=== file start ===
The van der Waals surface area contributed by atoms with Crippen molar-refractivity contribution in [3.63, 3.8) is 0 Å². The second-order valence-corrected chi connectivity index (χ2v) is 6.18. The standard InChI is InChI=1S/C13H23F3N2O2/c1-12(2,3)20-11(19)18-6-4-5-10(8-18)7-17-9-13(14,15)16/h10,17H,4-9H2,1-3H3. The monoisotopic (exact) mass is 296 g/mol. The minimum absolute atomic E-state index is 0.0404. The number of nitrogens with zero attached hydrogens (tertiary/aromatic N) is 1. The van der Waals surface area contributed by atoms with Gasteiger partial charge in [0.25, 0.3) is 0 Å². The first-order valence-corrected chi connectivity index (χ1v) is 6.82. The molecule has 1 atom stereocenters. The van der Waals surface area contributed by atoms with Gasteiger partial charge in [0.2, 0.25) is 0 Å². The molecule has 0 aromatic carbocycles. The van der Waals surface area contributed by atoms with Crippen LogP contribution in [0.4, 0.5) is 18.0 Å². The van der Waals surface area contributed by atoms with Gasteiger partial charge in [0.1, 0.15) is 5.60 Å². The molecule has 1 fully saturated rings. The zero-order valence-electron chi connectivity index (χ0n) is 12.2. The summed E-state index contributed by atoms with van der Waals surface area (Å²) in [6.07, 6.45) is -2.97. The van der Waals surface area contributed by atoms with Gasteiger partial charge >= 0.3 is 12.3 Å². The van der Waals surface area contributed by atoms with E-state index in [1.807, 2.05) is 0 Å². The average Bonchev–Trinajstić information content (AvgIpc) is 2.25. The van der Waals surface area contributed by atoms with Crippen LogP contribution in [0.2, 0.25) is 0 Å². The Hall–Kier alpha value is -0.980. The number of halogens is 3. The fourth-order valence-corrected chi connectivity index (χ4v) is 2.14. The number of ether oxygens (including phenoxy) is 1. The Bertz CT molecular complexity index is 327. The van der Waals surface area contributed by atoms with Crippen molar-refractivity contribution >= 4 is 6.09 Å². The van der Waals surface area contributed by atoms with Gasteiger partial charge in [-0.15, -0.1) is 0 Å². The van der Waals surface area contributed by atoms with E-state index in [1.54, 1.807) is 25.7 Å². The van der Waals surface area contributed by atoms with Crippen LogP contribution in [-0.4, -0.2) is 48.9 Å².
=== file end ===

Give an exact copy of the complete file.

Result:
The van der Waals surface area contributed by atoms with Crippen molar-refractivity contribution in [3.63, 3.8) is 0 Å². The second-order valence-corrected chi connectivity index (χ2v) is 6.18. The standard InChI is InChI=1S/C13H23F3N2O2/c1-12(2,3)20-11(19)18-6-4-5-10(8-18)7-17-9-13(14,15)16/h10,17H,4-9H2,1-3H3. The monoisotopic (exact) mass is 296 g/mol. The minimum absolute atomic E-state index is 0.0404. The number of nitrogens with zero attached hydrogens (tertiary/aromatic N) is 1. The van der Waals surface area contributed by atoms with Gasteiger partial charge in [0.25, 0.3) is 0 Å². The first-order valence-corrected chi connectivity index (χ1v) is 6.82. The molecule has 1 atom stereocenters. The van der Waals surface area contributed by atoms with Gasteiger partial charge in [0.2, 0.25) is 0 Å². The molecule has 0 aromatic carbocycles. The van der Waals surface area contributed by atoms with Crippen LogP contribution in [0.4, 0.5) is 18.0 Å². The van der Waals surface area contributed by atoms with Gasteiger partial charge in [0.1, 0.15) is 5.60 Å². The molecule has 1 fully saturated rings. The zero-order valence-electron chi connectivity index (χ0n) is 12.2. The summed E-state index contributed by atoms with van der Waals surface area (Å²) in [6.07, 6.45) is -2.97. The van der Waals surface area contributed by atoms with Gasteiger partial charge >= 0.3 is 12.3 Å². The van der Waals surface area contributed by atoms with E-state index in [1.807, 2.05) is 0 Å². The average Bonchev–Trinajstić information content (AvgIpc) is 2.25. The van der Waals surface area contributed by atoms with Crippen LogP contribution in [0.2, 0.25) is 0 Å². The Hall–Kier alpha value is -0.980. The number of halogens is 3. The fourth-order valence-corrected chi connectivity index (χ4v) is 2.14. The number of ether oxygens (including phenoxy) is 1. The Bertz CT molecular complexity index is 327. The van der Waals surface area contributed by atoms with Crippen molar-refractivity contribution >= 4 is 6.09 Å². The van der Waals surface area contributed by atoms with Gasteiger partial charge in [-0.15, -0.1) is 0 Å². The van der Waals surface area contributed by atoms with E-state index in [1.54, 1.807) is 25.7 Å². The van der Waals surface area contributed by atoms with Crippen LogP contribution in [-0.4, -0.2) is 48.9 Å².